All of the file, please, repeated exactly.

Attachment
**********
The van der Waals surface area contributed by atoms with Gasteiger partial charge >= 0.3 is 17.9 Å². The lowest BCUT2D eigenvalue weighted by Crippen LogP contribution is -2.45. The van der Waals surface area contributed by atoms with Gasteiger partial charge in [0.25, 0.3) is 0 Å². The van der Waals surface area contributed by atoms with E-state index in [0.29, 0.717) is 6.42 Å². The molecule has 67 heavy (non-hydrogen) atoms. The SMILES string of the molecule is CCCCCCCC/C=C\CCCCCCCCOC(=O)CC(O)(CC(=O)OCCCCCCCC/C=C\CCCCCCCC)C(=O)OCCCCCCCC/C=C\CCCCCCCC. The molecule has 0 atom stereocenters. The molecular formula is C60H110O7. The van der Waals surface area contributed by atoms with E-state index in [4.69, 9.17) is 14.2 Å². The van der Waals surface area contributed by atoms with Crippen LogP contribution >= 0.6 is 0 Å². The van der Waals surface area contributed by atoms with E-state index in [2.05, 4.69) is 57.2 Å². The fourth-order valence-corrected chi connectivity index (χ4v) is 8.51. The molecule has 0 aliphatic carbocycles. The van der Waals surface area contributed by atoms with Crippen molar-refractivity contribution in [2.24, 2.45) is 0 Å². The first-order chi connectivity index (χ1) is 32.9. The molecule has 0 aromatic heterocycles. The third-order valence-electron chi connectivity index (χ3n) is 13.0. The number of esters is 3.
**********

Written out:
The van der Waals surface area contributed by atoms with Gasteiger partial charge >= 0.3 is 17.9 Å². The lowest BCUT2D eigenvalue weighted by Crippen LogP contribution is -2.45. The van der Waals surface area contributed by atoms with Gasteiger partial charge in [0.25, 0.3) is 0 Å². The van der Waals surface area contributed by atoms with E-state index in [0.29, 0.717) is 6.42 Å². The molecule has 67 heavy (non-hydrogen) atoms. The SMILES string of the molecule is CCCCCCCC/C=C\CCCCCCCCOC(=O)CC(O)(CC(=O)OCCCCCCCC/C=C\CCCCCCCC)C(=O)OCCCCCCCC/C=C\CCCCCCCC. The molecule has 0 atom stereocenters. The molecular formula is C60H110O7. The van der Waals surface area contributed by atoms with E-state index in [4.69, 9.17) is 14.2 Å². The van der Waals surface area contributed by atoms with Crippen LogP contribution >= 0.6 is 0 Å². The van der Waals surface area contributed by atoms with E-state index in [2.05, 4.69) is 57.2 Å². The fourth-order valence-corrected chi connectivity index (χ4v) is 8.51. The molecule has 0 aliphatic carbocycles. The van der Waals surface area contributed by atoms with Crippen molar-refractivity contribution in [2.24, 2.45) is 0 Å². The first-order chi connectivity index (χ1) is 32.9. The molecule has 0 aromatic heterocycles. The third-order valence-electron chi connectivity index (χ3n) is 13.0. The number of esters is 3.